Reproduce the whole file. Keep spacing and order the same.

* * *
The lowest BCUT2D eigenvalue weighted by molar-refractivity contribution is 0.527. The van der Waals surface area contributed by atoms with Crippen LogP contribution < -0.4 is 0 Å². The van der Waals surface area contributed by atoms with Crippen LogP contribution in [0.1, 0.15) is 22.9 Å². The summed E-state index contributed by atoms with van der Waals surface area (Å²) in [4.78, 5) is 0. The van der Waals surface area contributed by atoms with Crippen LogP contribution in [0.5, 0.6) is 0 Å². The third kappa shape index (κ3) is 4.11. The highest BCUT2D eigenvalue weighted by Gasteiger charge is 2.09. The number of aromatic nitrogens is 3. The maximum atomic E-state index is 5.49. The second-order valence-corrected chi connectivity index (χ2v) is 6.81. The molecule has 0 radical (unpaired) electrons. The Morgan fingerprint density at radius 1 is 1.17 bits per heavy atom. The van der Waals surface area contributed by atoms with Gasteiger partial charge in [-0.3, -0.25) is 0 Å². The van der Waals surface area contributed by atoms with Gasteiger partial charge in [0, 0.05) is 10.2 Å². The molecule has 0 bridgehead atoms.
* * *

The lowest BCUT2D eigenvalue weighted by molar-refractivity contribution is 0.527. The van der Waals surface area contributed by atoms with Crippen LogP contribution < -0.4 is 0 Å². The van der Waals surface area contributed by atoms with Crippen LogP contribution in [0.1, 0.15) is 22.9 Å². The summed E-state index contributed by atoms with van der Waals surface area (Å²) in [4.78, 5) is 0. The van der Waals surface area contributed by atoms with Crippen LogP contribution in [0.5, 0.6) is 0 Å². The third kappa shape index (κ3) is 4.11. The highest BCUT2D eigenvalue weighted by Gasteiger charge is 2.09. The number of aromatic nitrogens is 3. The maximum atomic E-state index is 5.49. The second-order valence-corrected chi connectivity index (χ2v) is 6.81. The molecule has 0 radical (unpaired) electrons. The Morgan fingerprint density at radius 1 is 1.17 bits per heavy atom. The van der Waals surface area contributed by atoms with Gasteiger partial charge in [-0.3, -0.25) is 0 Å². The van der Waals surface area contributed by atoms with Gasteiger partial charge in [0, 0.05) is 10.2 Å². The molecule has 0 bridgehead atoms.